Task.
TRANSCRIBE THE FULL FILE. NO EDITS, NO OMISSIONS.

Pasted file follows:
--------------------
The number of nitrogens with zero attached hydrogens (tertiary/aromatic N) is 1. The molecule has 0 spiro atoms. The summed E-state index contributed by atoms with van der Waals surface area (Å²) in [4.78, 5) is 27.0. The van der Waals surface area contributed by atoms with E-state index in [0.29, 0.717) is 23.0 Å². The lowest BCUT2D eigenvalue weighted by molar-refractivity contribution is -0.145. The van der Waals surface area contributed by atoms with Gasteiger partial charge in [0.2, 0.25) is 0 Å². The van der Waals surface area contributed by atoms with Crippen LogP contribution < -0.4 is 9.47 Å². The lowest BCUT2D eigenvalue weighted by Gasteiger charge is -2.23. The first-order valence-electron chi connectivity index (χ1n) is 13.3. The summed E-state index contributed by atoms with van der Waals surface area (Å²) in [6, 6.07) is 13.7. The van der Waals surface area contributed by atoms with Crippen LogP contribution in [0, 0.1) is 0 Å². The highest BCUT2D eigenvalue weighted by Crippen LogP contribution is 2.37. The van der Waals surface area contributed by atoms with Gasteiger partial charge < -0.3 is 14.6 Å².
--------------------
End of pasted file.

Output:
The number of nitrogens with zero attached hydrogens (tertiary/aromatic N) is 1. The molecule has 0 spiro atoms. The summed E-state index contributed by atoms with van der Waals surface area (Å²) in [4.78, 5) is 27.0. The van der Waals surface area contributed by atoms with E-state index in [0.29, 0.717) is 23.0 Å². The lowest BCUT2D eigenvalue weighted by molar-refractivity contribution is -0.145. The van der Waals surface area contributed by atoms with Gasteiger partial charge in [0.2, 0.25) is 0 Å². The van der Waals surface area contributed by atoms with Crippen LogP contribution < -0.4 is 9.47 Å². The lowest BCUT2D eigenvalue weighted by Gasteiger charge is -2.23. The first-order valence-electron chi connectivity index (χ1n) is 13.3. The summed E-state index contributed by atoms with van der Waals surface area (Å²) in [6, 6.07) is 13.7. The van der Waals surface area contributed by atoms with Crippen LogP contribution in [0, 0.1) is 0 Å². The highest BCUT2D eigenvalue weighted by Crippen LogP contribution is 2.37. The van der Waals surface area contributed by atoms with Gasteiger partial charge < -0.3 is 14.6 Å².